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Auto Accident? Slip and Fall? FREE CONSULTATIONNo Fees Or Costs Unless You Win Walk-Ins WelcomeHelpingInjuredPeople.com 18920 N. Dale Mabry Hwy Ste 101 Lutz, FL (Corner of Sunlake & Dale Mabry) HOLLIDAY KARATINOSLAW FIRM, P.L. I Will Aggressively Fight To Protect Your Legal RightsŽCall AttorneyJIM HOLLIDAY813-868-1887 LAKERLUTZNEWS.COMThe LAKER WESLEY CHAPEL/NEW TAMPA EDITION The LAKERFreeAPRIL 18, 2018 CORNERSTONEPROS.COM813-990-0561 Service the Way it Oughta Be! $25 OFF SERVICE REPAIRA/C, Plumbing or Electrical $39.95 Service callMon-Fri 7am-5pm LK/LZ LK/LZ Same-Day Service Free 2nd Opinion* Free Estimates** 24/7 Emergency**Free estimates for new A/C, water heater, water treatment, whole home generators and electrical panel upgrade. *Free second opinion with written diagnosis from another company.CAC1816647 CFC1428982 EC0001103 Must present coupon. cannot be coMbined.one per visit. exp.4/30/18 Must present coupon. cannot be coMbined.one per visit. exp. 4/30/18WINNER 2012-2017 Air Conditioning € Plumbing € Electrical Director check out S U MM ER C A TIMA T UL 3bage checkout Director y r the AMP T E the r y Ove W W re 7 3b age Pa P Ads start at jus $50 per week! re y! Weekl der Week ,000ead Over000 Over 70,000 eaders e e me me 8 1 01 LOO H CH S R ER ME MM UM SU & P MP AM CYAD A M S U M M E 20 2 81390928 call rachel to re s your spot toD a And mAny mo r Y Yo o uDo t PreK3 Grade 12 C 0 Su S Su Su um um mm mm m m er er r a a a a t t th th h h La La La La Lak ak k k er a th Lak 800 a s erve ay y! r e... t heDishes 813 909 28 800 B INSIDE, PAGE 1B RANDY UNDERHILLTom Soudiero, a singer and songwriter from Dade City, was the first performer of the day. Here, he’s singing one of his original songs. By Kevin Weisskweiss@lakerlutznews.comThough recent on-field performances may suggest otherwise, the Tampa Bay Rays’ long-term future in the region should generate excitement to the community and fans alike. At least that was the pitch from Jason Woody to a room filled with business leaders and elected officials at the North Tampa Bay Chamber’s breakfast meeting earlier this month, at Pasco-Hernando State College’s Porter Campus in Wesley Chapel. Woody, president and CEO of Lions Eye Institute for Transplant & Research, spoke on behalf of Tampa Bay Rays 2020. He’s on the advisory board for the privately funded nonprofit organization dedicated to bringing a new Rays ballpark to Tampa. Woody is making the rounds discussing the group’s initiatives and the progress made since the Rays officially announced a new stadium site in Ybor City, in February. While the total costs and funding sources have not been identified, the initiative calls for relocating the Rays from Tropicana Field in St. Petersburg to a 14-acre parcel along Adamo Drive, between Channelside Drive and 15th Street, and adjacent to the Lee Roy Selmon Crosstown Expressway. An additional option to acquireRays 2020 pitches new Ybor ballpark COURTESY OF TAMPA BAY RAYS 2020Tampa Bay Rays 2020 is a privately funded nonprofit organization dedicated to bringing a new Rays ballpark to Tampa.Searching for answers in opioid battleBy Kevin Weisskweiss@lakerlutznews.comU.S. Rep. Gus Bilirakis wants all voices to be heard in the quest to combat the nation’s opioid crisis. The congressman met with the Pasco County Alliance for Substance Abuse Prevention (ASAP) recently to discuss the issue and listen to reactions to proposed federal legislation related to the opioid crisis. The public meeting, held at the community center at Land O’ Lakes Heritage Park, attracted dozens of people who are interested in the issue. It piggybacked off a similar ASAP meeting in August, where Bilirakis provided an update on federal efforts to combat opioid abuse. So far, the House Health Subcommittee has heard 26 bills as a starting point related to opioid legislation that will be rolled into one large bill to be passed out of the House by the end of May. The bipartisan bill, CARA 2.0 Act, builds on the original Comprehensive Addiction and Recovery Act by providing $4 billion in additional resources for opioid prevention and treatment. The funding was earmarked as part of President Donald Trump’s $1.3 trillion longterm spending bill, passed in March. Throughout the 90-minute session, ASAP members shared personal stories and presented ideas to help solve the opioid crisis. Opioid overdoses accounted for more than 42,000 deaths in 2016, more than any See OPIOID, page13A By Kevin Weisskweiss@lakerlutznews.comDan Reyes has often witnessed the benefits of a sensory environment for his 13-year-old son, Jacob, who has autism.Each Sunday, his family attends LifePoint Church in New Tampa, which has a sensory room devoted to children with special needs. “He absolutely loves going into that room,” Reyes said. “He’s happy in there. He’s active, and it’s a very engaging room when sometimes other environments are not.” The caring parent also wants a similar setting made available for Jacob and his fellow classmates at Weightman Middle School, in Wesley Chapel. So, earlier this month, Reyes launched a GoFundMe page to build a sensory room at the school, where his son is a seventh-grader. Throughout the school year, Reyes worked closely with school administration and teachers to develop a budget plan for a fully equipped sensory room — something he hopes “will have a lasting impact for years to come.” A sensory room is a specially designed room that combines a range of stimuli to help individuals develop and engage their senses. These can include lights, colors, sounds, sensory soft play objects, and aromas within a safe environment that allows the person using it to explore and interact without risk. These rooms are credited with helping those who have learning difficulties, such as developmental disabilities or sensory impairments, to learn to interact with the world around them, and build up their confidence. Such rooms often include a variety of items with vestibular input (items that allow users to spin, swing or hang), visual input and lighting, olfactory (smell), proprioception (items that allow the user to be squished or hugged), tactile, touch, feel, and auditory output. Some examples include swings, bouncing chairs, lava lamps, fluorescent light filters, scented oils, scented playdoh, therapy balls, mini trampolines, textured puzzles, vibrating kids toys, sound pillows, and indoor wind chimes. Several of those items will be purchased to meet the needs of current, as well as incoming, students. As of April 16, nearly $4,000 of the $35,000 goal has been raised on the GoFundMe page. Additionally, the school has held a beanie baby sale, sponsored dinners and set up other fundraisers at local restaurants to make the sensory room project a reality. Weightman Middle has about 30 studentsSeeking a sensory room to serve students with autismSee SENSORY, page13A By Randy UnderhillSpecial to The Laker/Lutz NewsThe threat of rain and severe weather cut short the festivities for the first annual Appreciate Pasco Festival at Land O’ Lakes Heritage Park, but that didn’t detract from the purpose of the event — which was to call attention to the good people do.The event was organized as a way to celebrate local Pasco County volunteers, as well as recognize International Good Deeds Day.Good Deeds Day was established in 2007, and during the past decade it has swept across the globe, including people of all cultures and backgrounds. Last year, the international day was celebrated in 100 countries, making it the largest and most farreaching global day of good. The Pasco County event, held April 15, was the first of its kind in Tampa Bay and was planned by a group of Pasco County volunteer activists. Despite the uncooperative weather, those attending were enthusiastic, and in a generally good mood. There was plenty of music, provided by Florida Folk Show, WMNF radio station, food by Whaley’s BBQ and Sno Shack, and local volunteer venders. Next year, Good Deeds Day will be held around the world on April 9, and that will also mark Pasco County’s second annual Appreciate Pasco.Celebrating the value of good deeds Jason Bean and his dog, Busterbrown, relax and enjoy music performed by Florida Folk Show singers and songwriters at the first Appreciate Pasco: A Community Volunteer Appreciation Festival. Lis Saltigerald, left, and Denise Johnson with Pasco Pride, represented one of several organizations at the festival. Phlebotomist Dolly Torris, of Tampa, takes blood from donor Zakir Shareef, 25, from New Port Richey, in the Big Red Bus parked in the field during the festival.See RAYS, page13A COURTESY OF DAN REYESWeightman Middle School seventh-grader Jacob Reyes is one of many students with autism who could benefit from a sensory room.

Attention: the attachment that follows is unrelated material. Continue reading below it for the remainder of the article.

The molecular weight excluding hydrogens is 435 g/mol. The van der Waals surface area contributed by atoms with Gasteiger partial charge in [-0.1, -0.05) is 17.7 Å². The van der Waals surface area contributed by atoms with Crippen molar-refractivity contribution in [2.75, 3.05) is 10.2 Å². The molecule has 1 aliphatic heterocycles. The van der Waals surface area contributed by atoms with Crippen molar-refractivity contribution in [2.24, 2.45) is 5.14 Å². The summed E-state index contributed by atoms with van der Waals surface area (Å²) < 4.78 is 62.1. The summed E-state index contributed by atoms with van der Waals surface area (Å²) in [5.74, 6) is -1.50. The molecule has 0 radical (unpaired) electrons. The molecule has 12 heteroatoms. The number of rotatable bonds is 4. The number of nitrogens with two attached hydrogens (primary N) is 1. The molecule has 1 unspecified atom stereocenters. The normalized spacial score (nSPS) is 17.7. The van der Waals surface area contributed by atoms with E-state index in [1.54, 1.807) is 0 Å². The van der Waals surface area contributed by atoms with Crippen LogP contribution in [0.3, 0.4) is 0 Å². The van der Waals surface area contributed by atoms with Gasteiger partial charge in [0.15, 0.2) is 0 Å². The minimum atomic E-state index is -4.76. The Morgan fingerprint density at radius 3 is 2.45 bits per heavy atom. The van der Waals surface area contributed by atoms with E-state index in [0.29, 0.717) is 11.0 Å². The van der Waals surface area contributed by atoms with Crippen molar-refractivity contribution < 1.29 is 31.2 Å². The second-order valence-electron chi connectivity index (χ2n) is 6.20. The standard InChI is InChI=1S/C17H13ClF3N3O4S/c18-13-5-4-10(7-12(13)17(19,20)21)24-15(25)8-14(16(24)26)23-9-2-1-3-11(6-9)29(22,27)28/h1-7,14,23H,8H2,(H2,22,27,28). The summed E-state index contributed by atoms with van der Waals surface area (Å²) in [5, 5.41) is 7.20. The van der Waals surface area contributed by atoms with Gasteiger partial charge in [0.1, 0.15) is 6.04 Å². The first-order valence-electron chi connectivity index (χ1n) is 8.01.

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3A SUBSCRIPTIONS: The Laker/Lutz News is a free newspaper distributed to 44,800 homes and businesses in Pasco and Hillsborough counties. Mail subscriptions are sold to cover postage cost: $40/3 months, $80/6 months, $160/12 months. DELIVERY PROBLEMS:If you do not receive your paper, or want to stop home delivery, email ken@floridacirc.com. Or, to stop delivery, go to www.lakerlutznews.com, select About tab and complete Opt Out form. ADDITIONAL COPIES: A listing of boxes and business locations is on our home page at www.lakerlutznews.com. EDITORIAL SUBMISSIONS: Suggestions for stories and news coverage are welcome. Please send ideas to news@lakerlutznews.com, or call our newsroom at 813-909-2800. ADVERTISING ERRORS: Publisher is not responsible for errors in advertising beyond the space cost for the first insertion, or for the validity of claims made by advertisers. MEMBER: Central Pasco Chamber, Greater Wesley Chapel Chamber, Greater Zephyrhills Chamber, Greater Dade City Chamber, Florida Press Association, Free Community Papers of Florida, Southeast Advertising Publishers Association, Association of Free Community Newspapers, Independent Free Newspapers of America.Advertising and editorial content by Manatee Media Inc. Reproduction in whole or in part is forbidden without prior written permission from the publisher. The LAKER/ Lutz NEWS ADVERTISINGTERRI WILLIAMSONSenior Account Managertwilliamson@lakerlutznews.comRACHEL THOMPSONClassified & Directory Salesrthompson@lakerlutznews.comDESIGN ACCOUNTINGMATTHEW MISTRETTAArt Directormmistretta@lakerlutznews.comSTEFANIE BURLINGAMEGraphic Designersburlingame@lakerlutznews.comMARY EBERHARDmeberhard@lakerlutznews.comLOCATION: 3632 Land O' Lakes Blvd. Suite 102 Land O Lakes, FL 34639 MAIL: P O. Box 479 Lutz, FL 33548 PHONE/FAX: ph: 813.909.2800 fax: 813.909.2802 IT SUPPORT: STEVE MISTRETTA WEBSITE: www.lakerlutznews.com FACEBOOK: www.facebook.com/lakerlutznews TWITTER: www.twitter.com/lakerlutznews EMAIL: news@lakerlutznews.com sales@lakerlutznews.comPUBLISHER & OWNER: DIANE KORTUS, dkortus@lakerlutznews.com LUTZ, ODESSA, LAND O LAKES, WESLEY CHAPEL, NEW TAMPA, ZEPHYRHILLS, DADE CITY Serving Pasco since 1981 / Serving Lutz since 1964 KATHY STEELEStaff Writer ksteele@lakerlutznews.comB.C. MANIONEditor bcmanion@lakerlutznews.comKEVIN WEISSStaff Writer kweiss@lakerlutznews.comMARY RATHMANEditorial Assistantmrathman@lakerlutznews.comEDITORIALDISTRIBUTION: Florida Circ, LLC ken@floridacirc.com ANNE KIBBEAccount Managerakibbe@lakerlutznews.comCUSTOMER SERVICE CAROLYN BENNETTcbennett@lakerlutznews.com 24416 State Road 54, Lutz 33559 info@petpointanimalhospital.com www.petpointanimalhospital.com VACCINE HOURS: WEDNESDAY 2-4 PREVENTIVE CARE MEDICINE SURGERY DIGITAL X-RAY PET BOARDINGTHIS SPRING, GIVE YOUR PET THE GIFT OF FRESH BREATH10% OFFpet dental cleaning in April & May. Book your appointment now! Dr. Moses Kawalya, DVM, DABVP (Board Certified by the American Board of Veterinary Practitioners) The ultimate path of I-75 shaped Pascos futureRobert Frost has a famous poem that talks about two roads diverging in the woods, and how taking the one less traveled by made all of the difference. In Pasco Countys case, the final alignment of Interstate 75 had similar, far-reaching implications. Back in the 1960s, before I-75 began construction, locals debated with state officials about where the interstate highway should go. The countys power base in Dade City argued for a path closer to that settlement, which at the time had a population of about 4,700. After all, it was the largest town between Ocala and Tampa during the 1960s. Several interstate routes already had been moved in response to public outcry around the state including in Ocala, Tampa and Wildwood. Dade City leaders decided to push for an alignment closer to their community, which they believed would be an economic boost. In 1961, the Dade City Chamber championed moving I-75s path closer to the city. The Pasco County Commission passed a resolution favoring the shift. Commissioners proposed that the route would leave Hernando County and continue south, passing west of Trilby, and continuing to a point about 1 miles northwest of Dade City, then turning southwest to pass 2 miles west of Dade City, and 1 mile east of St. Leo.Sydney Houston, of the Dade City Chamber, led a public relations campaign that encouraged telegrams and letter-writing.Those pushing for I-75 to be closer to Dade City lamented the damage that had been done to the citys economic prowess from the closing of Cummer & Sons Cypress in Lacoochee and from the discontinuation of single-strength canning at Pasco Packing. They predicted that I-75 circumventing the town would trigger additional economic stress. They claimed the official plan to enter the state at the Georgia line and then move due south to the Sumter-Hernando County line, where it veered to the southwest toward Tampa, would hurt Pasco County whose population and power base was in the eastern portion of the county. Popular sentiments claimed Pasco would benefit more, if the interstate sliced through an area closer to Dade City. Initially, their efforts made little headway. Gov. Farris Bryant retorted that the present alignment of I-75 was justified, via John R. Phillips, chairman of the State Road Board. However, in response to community outcry, a public hearing was set at the county courthouse on Aug. 8, 1961. More than 200 people crowded into the circuit courtroom. T. O. Perry, state road department engineer, listened intently. Pasco Commissioner Robert K. Butler pleaded for the I-75 shift. County Clerk of the Circuit Court Stanley Burnside contended that I-75s bypassing Dade City would ignore an essential resource the National Guard unit of the 51st Infantry stationed in Dade City. Dade City Chamber Director Ed Carren proclaimed by realigning the route the greatest number of people would be served. George Sanford, a city planner from Lakeland, and representatives of the Lakeland Chamber of Commerce endorsed the plan. They believed the thoroughfare would provide direct access to U.S. 98. Attorney Bill Larkin, who had been instrumental in getting U.S. 301 positioned through Dade City, pointed to the scenic beauty that the altered route would allow motorists to view the hills, groves and land of the area. Undoubtedly, the Dade City contingent did not anticipate the opposition that would be wielded by the towns of San Antonio and Brooksville. San Antonio Mayor Joe Herrmann was worried that the new route would cut through the middle of several small citrus groves, whereas the current route passed through large acreages allowing resulting damages to be more easily absorbed. Representatives from Brooksville, the county seat of neighboring Hernando County, had grown accustomed to the existing plan and stood firm in their defense of the governors map. Dade Citys champions failed in their efforts to shift I-75s path. If they had prevailed, Burnside, now 97, is confident the altered path would have made a real difference in Dade Citys economic development. Instead, it was Wesley Chapels growth that was fueled by I-75s path.WHAT A DIFFERENCE AN INTERSTATE MAKESGrowth in the aftermath of I-75 literally put Wesley Chapel on the map. The community had fewer than 100 residents before I-75 was built about 2 times smaller than the population needed, to be recognized by a circle on the map by the U.S. Census Bureau. Throughout most of its history, Wesley Chapel had been known for its open ranges, lumber and turpentine-making operations, and sparse population. But since I-75 sliced through, the landscape in Wesley Chapel has changed from a place dominated by orange groves and cattle ranches to one which features scores of housing subdivisions, a hospital, a state college, numerous schools, two regional shopping malls, several churches and all sorts of businesses. Wesley Chapels population has grown. U.S. Census figures put the communitys population at more than 44,000 in 2016. That compares to Dade Citys population of 7,099, at the same time. Still, both communities have their strengths. Wesley Chapel residents have more choices, now. Dade City residents, though, can enjoy the quiet streets, historic buildings and ambience that combine to give the community its widely recognized Old Florida charm. COURTESY OF THE DEPARTMENT OF TRANSPORTATION, STATE ARCHIVES OF FLORIDA